MIND/BODY CONNECTION

Home-Gym Hardware

Steve Holman

In the early 1900s there was an athletic German named Heinrich Steinborn who was serving in the German navy. World War I was going full force, and, as chance would have it, Heinrich’s ship was captured off the coast of Australia and brought to port there. As a prisoner of war Heinrich had nothing to do but work out, think about working out and then work out some more. He quickly outgrew the meager equipment in the compound, and before long he was in dire need of some heavier weight.

One day while he was thinking about his predicament, he learned that some trees were being cut nearby to clear some land. Steinborn immediately had a brainstorm. He obtained permission, selected two of the largest stumps that looked to be equal in weight and fashioned a heavy barbell by securing one to each side of a bar. Heinrich used the weight for some heavy-duty workouts and became the stongest man around—most of the other men could hardly budge the homemade barbell, much less lift it.

Later in his life he moved to America, achieved fame for his tremendous feats of strength and became known as the great strongman “Milo” Steinborn, but he never forgot that homemade Australian barbell. It had a special place in his heart because it kept him training and was a symbol of his ingenuity and strength.

Today, we’re lucky; we don’t have to build barbells out of tree stumps as Milo did just to get a decent workout. With the growing popularity of weight training, the sporting goods stores are overflowing with options for setting up a home gym.

One of the best is the PowerBlock selectorized dumbbell set. Pair it with an adjustable bench, and you’ve got a killer home gym. From dumbbell squats to incline dumbbell presses to dumbbell rows, you can work every body-part. It’s a basic setup, but it’s a great place to start. Of course, in the spirit of Milo, your gains will be limited only by your ingenuity.

Editor’s note: The PowerBlock selectorized dumbbell set is available from Home Gym Warehouse, (800) 447-0008 or visit www.Home-Gym.com.


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Food Fight Infusion

Becky Holman

Food Fight Infusion

Did you know that stealth food allergies are believed to affect about 60 percent of the population? They can cause everything from sinus congestion to headaches to joint pain to irritable bowel syndrome to flatulence, and they can even do a number on your head. For example, some researchers believe food allergies are the cause of many cases of attention-deficit disorder—a.k.a. ADD. Food allergies can be either inherited or come on because of continual exposure to the same foods. Bodybuilders tend to eat the same things over and over for months or even years on end, so they are susceptible. Milk, corn and wheat are the most common culprits, but almost any food can cause a reaction in some people. If you suspect food allergies are at the root of your constant indigestion or any of the other symptoms mentioned, see your doctor or an allergist for a simple blood screening.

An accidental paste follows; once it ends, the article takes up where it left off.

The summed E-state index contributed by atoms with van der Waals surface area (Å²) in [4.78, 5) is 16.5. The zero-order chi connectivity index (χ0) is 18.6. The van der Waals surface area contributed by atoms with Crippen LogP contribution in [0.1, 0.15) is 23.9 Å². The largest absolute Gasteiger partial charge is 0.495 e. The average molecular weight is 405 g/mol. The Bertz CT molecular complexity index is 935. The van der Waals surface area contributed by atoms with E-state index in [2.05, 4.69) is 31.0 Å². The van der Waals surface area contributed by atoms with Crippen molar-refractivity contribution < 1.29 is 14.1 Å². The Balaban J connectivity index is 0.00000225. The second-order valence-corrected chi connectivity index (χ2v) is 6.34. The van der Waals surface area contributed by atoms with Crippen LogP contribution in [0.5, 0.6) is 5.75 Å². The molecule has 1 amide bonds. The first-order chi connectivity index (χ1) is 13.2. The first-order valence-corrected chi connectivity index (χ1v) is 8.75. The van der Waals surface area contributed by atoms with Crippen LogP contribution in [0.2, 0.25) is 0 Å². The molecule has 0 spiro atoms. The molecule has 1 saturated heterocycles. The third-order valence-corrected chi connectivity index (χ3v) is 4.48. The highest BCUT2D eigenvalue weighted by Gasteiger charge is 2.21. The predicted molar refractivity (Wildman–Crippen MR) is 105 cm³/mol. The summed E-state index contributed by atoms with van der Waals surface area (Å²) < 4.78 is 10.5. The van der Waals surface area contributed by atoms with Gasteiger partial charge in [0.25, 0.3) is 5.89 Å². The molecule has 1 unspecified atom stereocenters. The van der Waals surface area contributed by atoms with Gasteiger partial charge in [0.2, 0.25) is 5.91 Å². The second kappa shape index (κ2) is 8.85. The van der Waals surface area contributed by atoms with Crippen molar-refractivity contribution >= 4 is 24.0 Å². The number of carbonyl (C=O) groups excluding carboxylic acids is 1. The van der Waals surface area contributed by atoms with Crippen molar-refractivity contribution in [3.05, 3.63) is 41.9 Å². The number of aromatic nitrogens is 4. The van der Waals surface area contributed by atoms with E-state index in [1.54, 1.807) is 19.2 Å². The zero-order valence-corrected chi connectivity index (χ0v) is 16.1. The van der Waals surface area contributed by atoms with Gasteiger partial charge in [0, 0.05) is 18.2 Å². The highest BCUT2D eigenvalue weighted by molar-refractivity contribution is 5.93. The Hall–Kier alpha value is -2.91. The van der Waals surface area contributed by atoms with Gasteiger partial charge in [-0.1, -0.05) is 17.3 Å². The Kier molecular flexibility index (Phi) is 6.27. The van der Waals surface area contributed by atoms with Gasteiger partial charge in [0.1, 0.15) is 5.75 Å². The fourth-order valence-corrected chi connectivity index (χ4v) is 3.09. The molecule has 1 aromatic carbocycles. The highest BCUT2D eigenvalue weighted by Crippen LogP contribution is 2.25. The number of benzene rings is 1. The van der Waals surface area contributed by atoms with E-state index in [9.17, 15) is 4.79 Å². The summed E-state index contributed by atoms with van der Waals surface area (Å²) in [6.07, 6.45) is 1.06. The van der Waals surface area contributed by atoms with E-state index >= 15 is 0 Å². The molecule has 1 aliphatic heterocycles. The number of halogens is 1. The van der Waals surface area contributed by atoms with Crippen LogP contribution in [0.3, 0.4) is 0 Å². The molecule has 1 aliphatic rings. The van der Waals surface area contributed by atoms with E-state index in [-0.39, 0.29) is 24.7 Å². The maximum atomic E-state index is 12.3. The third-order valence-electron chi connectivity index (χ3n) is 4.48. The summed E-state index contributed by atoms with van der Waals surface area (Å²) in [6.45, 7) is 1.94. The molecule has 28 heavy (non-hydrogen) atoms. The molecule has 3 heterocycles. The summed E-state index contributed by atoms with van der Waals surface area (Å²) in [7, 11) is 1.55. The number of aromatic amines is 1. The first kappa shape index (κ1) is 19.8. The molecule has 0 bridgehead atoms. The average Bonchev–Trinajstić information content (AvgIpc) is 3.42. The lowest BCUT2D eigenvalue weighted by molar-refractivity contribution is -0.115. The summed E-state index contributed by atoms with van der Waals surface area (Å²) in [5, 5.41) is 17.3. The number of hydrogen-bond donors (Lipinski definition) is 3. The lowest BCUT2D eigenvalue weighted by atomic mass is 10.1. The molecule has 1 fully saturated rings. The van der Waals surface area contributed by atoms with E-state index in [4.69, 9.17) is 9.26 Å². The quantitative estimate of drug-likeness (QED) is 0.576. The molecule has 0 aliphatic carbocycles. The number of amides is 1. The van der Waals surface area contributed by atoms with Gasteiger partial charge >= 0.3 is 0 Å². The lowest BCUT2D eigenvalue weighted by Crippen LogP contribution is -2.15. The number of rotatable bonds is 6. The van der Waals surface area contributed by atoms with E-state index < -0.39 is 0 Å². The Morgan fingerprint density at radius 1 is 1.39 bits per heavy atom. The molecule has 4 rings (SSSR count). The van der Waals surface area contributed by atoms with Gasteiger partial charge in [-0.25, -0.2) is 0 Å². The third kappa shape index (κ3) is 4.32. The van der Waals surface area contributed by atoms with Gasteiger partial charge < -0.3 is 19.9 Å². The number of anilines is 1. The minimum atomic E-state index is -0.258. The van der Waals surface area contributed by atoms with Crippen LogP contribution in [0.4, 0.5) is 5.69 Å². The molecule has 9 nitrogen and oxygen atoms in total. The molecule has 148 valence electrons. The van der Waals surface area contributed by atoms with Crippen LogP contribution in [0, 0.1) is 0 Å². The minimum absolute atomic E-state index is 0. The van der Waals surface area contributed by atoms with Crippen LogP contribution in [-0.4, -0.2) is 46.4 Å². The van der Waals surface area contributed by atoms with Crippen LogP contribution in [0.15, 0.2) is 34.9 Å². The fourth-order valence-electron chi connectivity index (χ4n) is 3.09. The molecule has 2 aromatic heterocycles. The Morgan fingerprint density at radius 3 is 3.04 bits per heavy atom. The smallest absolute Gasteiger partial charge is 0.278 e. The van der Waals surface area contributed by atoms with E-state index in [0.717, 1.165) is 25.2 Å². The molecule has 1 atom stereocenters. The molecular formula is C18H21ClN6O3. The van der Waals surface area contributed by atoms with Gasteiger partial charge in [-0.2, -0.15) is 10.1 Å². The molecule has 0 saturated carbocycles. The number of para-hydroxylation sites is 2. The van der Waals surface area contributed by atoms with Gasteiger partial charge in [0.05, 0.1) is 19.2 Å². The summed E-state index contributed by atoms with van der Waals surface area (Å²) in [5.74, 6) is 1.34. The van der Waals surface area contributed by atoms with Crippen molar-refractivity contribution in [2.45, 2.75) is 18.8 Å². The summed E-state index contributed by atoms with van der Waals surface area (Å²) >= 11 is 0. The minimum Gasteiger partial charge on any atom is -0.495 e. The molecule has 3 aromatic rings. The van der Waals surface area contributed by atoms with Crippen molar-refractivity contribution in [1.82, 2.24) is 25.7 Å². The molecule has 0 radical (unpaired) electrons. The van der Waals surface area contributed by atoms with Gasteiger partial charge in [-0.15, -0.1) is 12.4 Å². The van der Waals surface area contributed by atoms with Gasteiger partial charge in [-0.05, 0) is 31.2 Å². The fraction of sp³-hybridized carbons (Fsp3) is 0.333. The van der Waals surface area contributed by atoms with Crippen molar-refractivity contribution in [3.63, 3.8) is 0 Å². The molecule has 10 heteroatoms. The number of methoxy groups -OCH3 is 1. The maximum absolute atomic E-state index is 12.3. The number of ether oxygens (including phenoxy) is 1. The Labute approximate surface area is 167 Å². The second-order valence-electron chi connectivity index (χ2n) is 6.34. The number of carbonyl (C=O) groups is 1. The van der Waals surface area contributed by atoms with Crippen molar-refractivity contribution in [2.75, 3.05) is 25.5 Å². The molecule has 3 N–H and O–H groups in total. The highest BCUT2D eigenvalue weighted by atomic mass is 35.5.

The Essential Nothingness of Weight Training

Dave Draper

The Essential Nothingness of Weight Training

I’m looking out a narrow window beside my desk that views a steep wooded hillside. Two men are hard at work chipping fallen branches and reducing stout limbs to firewood, worthy tasks rendering valuable fuel for the winter.

They make me weary. Chain saw buzzing, chipper grinding, arms full, backs loaded, up and down, back and forth. I’m humbled.

Wendy Lucas

Ian Sitren

Wendy Lucas

You work hard at being fit and looking good, imagining that one day you could be seen in the pages of a magazine like IRON MAN. That and more have been a dream of Wendy Lucas. The 24-year-old Southern Californian started lifting at 13 and was hooked. She began dreaming about being a fitness model and an inspiration to others.

Alcohol—How Much Is Too Much?

Becky Holman

Alcohol—How Much Is Too Much?

Studies have shown that drinking alcohol can be good for you—in moderation. It improves HDL, the good cholesterol, and also opens up the blood vessels—that is, fosters vasodilation. The question is, How much alcohol is good? The answer is one drink a day for women and two for men. One drink equals five ounces of wine, one-fifth ounce of liquor or a 12-ounce beer. Most people exceed those amounts, which can negate any health benefit and actually be detrimental to health and body composition—as in added bodyfat.

Mess Equals Stress

Becky Holman

Mess Equals Stress

According to Daryn Eller in “Make Sense of Home Healing” in the February ’09 Prevention, “Experts suggest that humans are hardwired to seek out spaciousness, harking back to our ancestors’ need to flee predators.” That may explain why clutter creates anxiety. In other words, mess leads to stress. It pays to keep a fairly neat environment, and cleaning can actually be therapeutic. Researchers recently found that people who did 20 minutes of housework were less anxious and depressed.